THE National Trust for Scotland has been accused of imposing unfair restrictions that could stop a homeowner selling the family property.
Andy Wightman, a land reform expert, questioned whether the Trust, one of the country's largest landowners, was acting lawfully in seeking to profit from the sale of a house it did not build and does not own.
Helen Finan, a psychotherapist, wants to sell the house in Inveralligin, Wester Ross, which she has owned since her mother died two years ago. But she says strict criteria imposed by the Trust could cost her tens of thousands of pounds to meet.
She had moved back from London to nurse her mother, from whom she inherited the croft and the house her mother had built in 1987. Her mother had bought the croft land from the National Trust for Scotland (NTS) in 2009 and Ms Finan had taken the house out of crofting regulation.
But the conservation charity imposed restrictions on the house, the most significant being that it could be used only as the owner's main residence and not as a holiday home or holiday let.
Ms Finan applied to the Trust to waive the restrictions and it agreed to remove the residency condition because it reduced the property's market value. The asking price is £290,000 with the restriction.
However, NTS would receive 50% of the difference in the valuation of the house with or without the residency restriction.
Ms Finan said: "This could cost me a lot of money, tens of thousands of pounds."
Mr Wightman, author of Who Owns Scotland and who normally supports measures to keep people on the land, said it was unclear whether the residency requirement was lawful, under the Title Conditions (Scotland) Act 2003. This was designed to protect "architectural, historic of other (flora, fauna etc.) characteristic of the land."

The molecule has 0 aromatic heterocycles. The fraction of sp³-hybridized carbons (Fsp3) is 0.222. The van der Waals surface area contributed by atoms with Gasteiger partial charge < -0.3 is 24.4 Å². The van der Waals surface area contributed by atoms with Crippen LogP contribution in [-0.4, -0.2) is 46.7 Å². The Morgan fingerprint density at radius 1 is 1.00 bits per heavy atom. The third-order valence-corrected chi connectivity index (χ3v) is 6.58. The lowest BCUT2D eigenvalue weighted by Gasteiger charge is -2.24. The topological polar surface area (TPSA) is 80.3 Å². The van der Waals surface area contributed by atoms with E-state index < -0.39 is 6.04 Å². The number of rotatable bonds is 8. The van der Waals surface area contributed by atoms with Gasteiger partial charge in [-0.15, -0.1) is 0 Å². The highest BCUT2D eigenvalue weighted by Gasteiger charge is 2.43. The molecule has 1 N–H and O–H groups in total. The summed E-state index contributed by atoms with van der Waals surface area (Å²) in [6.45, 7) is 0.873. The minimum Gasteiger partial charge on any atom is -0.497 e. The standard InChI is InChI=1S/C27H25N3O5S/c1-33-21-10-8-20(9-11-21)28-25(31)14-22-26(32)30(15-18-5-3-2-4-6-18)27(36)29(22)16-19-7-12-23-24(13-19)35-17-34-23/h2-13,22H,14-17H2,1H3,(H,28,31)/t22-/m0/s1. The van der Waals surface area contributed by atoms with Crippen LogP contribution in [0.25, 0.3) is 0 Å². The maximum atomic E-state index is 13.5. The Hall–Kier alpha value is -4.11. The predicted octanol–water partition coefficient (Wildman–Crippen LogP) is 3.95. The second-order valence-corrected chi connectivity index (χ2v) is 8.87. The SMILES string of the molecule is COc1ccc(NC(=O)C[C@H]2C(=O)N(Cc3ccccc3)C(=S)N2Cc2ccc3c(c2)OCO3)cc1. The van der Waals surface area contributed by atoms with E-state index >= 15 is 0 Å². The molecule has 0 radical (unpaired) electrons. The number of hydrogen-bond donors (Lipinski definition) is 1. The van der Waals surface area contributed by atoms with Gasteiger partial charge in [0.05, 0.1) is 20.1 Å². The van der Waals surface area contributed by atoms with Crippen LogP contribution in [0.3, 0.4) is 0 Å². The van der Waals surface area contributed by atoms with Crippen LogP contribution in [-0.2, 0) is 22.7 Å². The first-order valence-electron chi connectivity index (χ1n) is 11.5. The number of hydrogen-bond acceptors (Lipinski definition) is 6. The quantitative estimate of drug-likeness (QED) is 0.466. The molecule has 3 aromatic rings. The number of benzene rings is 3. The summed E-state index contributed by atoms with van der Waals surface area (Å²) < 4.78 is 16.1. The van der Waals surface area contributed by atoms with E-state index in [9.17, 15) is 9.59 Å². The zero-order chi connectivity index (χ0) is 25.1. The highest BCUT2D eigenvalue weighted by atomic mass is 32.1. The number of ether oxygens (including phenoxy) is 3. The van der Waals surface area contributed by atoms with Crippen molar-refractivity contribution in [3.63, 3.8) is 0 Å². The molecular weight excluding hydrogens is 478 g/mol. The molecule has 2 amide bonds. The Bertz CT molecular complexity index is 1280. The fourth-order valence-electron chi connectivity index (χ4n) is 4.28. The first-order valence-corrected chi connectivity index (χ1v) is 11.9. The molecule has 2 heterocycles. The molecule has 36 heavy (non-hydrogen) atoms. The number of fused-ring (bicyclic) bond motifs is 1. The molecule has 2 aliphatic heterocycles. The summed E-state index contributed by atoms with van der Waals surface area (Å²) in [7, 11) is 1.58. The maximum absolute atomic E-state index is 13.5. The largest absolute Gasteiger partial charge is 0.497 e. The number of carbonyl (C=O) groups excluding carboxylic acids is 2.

He added: "The only reason the croft house is devalued is because of the conservation burden NTS imposed and, in exchange for waiving the burden, NTS wants to be paid a substantial sum of money.
"What characteristic of the land is preserved or protected for the benefit of the public by insisting the owner of the house shall use it as their main residence and for no other purpose? None.
"An absentee conservation landlord is seeking to impose its values and will on another property owner who stands to be disadvantaged as a consequence. Is this right?"
The NTS said it was pursuing the very causes Mr Wightman espoused. Terry Levinthal, its director of conservation services and projects, said Mr Wightman was an eloquent and tireless campaigner on land reform issues but, on this occasion, he had missed the point.
He said the property had a title condition preventing its use as a holiday home. The NTS could have insisted it remained but, instead, was negotiating with the owner in a pragmatic way.
He added: "We are unashamed in pursuing our fiduciary duties as a charity. If in the end, parties agree to pay the Trust to waive the title condition, all money received will be ploughed back into conservation activities in the kind of crofting communities Andy Wightman is so keen to protect."